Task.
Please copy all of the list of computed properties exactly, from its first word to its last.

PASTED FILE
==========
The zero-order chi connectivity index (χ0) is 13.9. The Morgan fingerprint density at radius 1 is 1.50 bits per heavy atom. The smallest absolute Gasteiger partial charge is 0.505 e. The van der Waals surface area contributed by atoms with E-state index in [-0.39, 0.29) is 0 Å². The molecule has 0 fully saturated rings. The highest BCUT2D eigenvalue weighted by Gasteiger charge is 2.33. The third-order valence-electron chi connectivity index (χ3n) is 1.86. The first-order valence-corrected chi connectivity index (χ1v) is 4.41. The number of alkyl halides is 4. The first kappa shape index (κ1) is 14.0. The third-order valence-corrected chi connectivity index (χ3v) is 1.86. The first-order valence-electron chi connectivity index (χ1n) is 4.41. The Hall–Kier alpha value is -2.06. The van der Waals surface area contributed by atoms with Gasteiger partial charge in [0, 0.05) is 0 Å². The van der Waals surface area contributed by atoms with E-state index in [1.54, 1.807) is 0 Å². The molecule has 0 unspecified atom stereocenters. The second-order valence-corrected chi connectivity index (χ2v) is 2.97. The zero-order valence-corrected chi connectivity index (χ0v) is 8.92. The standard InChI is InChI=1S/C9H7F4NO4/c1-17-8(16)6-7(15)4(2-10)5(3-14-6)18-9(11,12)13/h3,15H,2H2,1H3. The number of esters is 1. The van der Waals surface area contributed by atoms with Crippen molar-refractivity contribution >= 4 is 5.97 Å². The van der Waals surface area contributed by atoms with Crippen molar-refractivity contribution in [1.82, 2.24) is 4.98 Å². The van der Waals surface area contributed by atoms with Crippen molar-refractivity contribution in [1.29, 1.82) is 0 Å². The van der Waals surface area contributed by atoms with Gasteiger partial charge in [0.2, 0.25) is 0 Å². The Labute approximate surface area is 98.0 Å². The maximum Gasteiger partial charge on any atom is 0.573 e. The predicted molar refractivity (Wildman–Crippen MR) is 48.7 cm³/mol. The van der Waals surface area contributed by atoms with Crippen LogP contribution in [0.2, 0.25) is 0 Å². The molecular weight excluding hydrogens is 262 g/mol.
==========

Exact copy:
The zero-order chi connectivity index (χ0) is 13.9. The Morgan fingerprint density at radius 1 is 1.50 bits per heavy atom. The smallest absolute Gasteiger partial charge is 0.505 e. The van der Waals surface area contributed by atoms with E-state index in [-0.39, 0.29) is 0 Å². The molecule has 0 fully saturated rings. The highest BCUT2D eigenvalue weighted by Gasteiger charge is 2.33. The third-order valence-electron chi connectivity index (χ3n) is 1.86. The first-order valence-corrected chi connectivity index (χ1v) is 4.41. The number of alkyl halides is 4. The first kappa shape index (κ1) is 14.0. The third-order valence-corrected chi connectivity index (χ3v) is 1.86. The first-order valence-electron chi connectivity index (χ1n) is 4.41. The Hall–Kier alpha value is -2.06. The van der Waals surface area contributed by atoms with Gasteiger partial charge in [0, 0.05) is 0 Å². The van der Waals surface area contributed by atoms with E-state index in [1.54, 1.807) is 0 Å². The molecule has 0 unspecified atom stereocenters. The second-order valence-corrected chi connectivity index (χ2v) is 2.97. The zero-order valence-corrected chi connectivity index (χ0v) is 8.92. The standard InChI is InChI=1S/C9H7F4NO4/c1-17-8(16)6-7(15)4(2-10)5(3-14-6)18-9(11,12)13/h3,15H,2H2,1H3. The number of esters is 1. The van der Waals surface area contributed by atoms with Crippen molar-refractivity contribution >= 4 is 5.97 Å². The van der Waals surface area contributed by atoms with Crippen molar-refractivity contribution in [1.82, 2.24) is 4.98 Å². The van der Waals surface area contributed by atoms with Crippen molar-refractivity contribution in [1.29, 1.82) is 0 Å². The van der Waals surface area contributed by atoms with Gasteiger partial charge in [0.2, 0.25) is 0 Å². The Labute approximate surface area is 98.0 Å². The maximum Gasteiger partial charge on any atom is 0.573 e. The predicted molar refractivity (Wildman–Crippen MR) is 48.7 cm³/mol. The van der Waals surface area contributed by atoms with Crippen LogP contribution in [0.2, 0.25) is 0 Å². The molecular weight excluding hydrogens is 262 g/mol.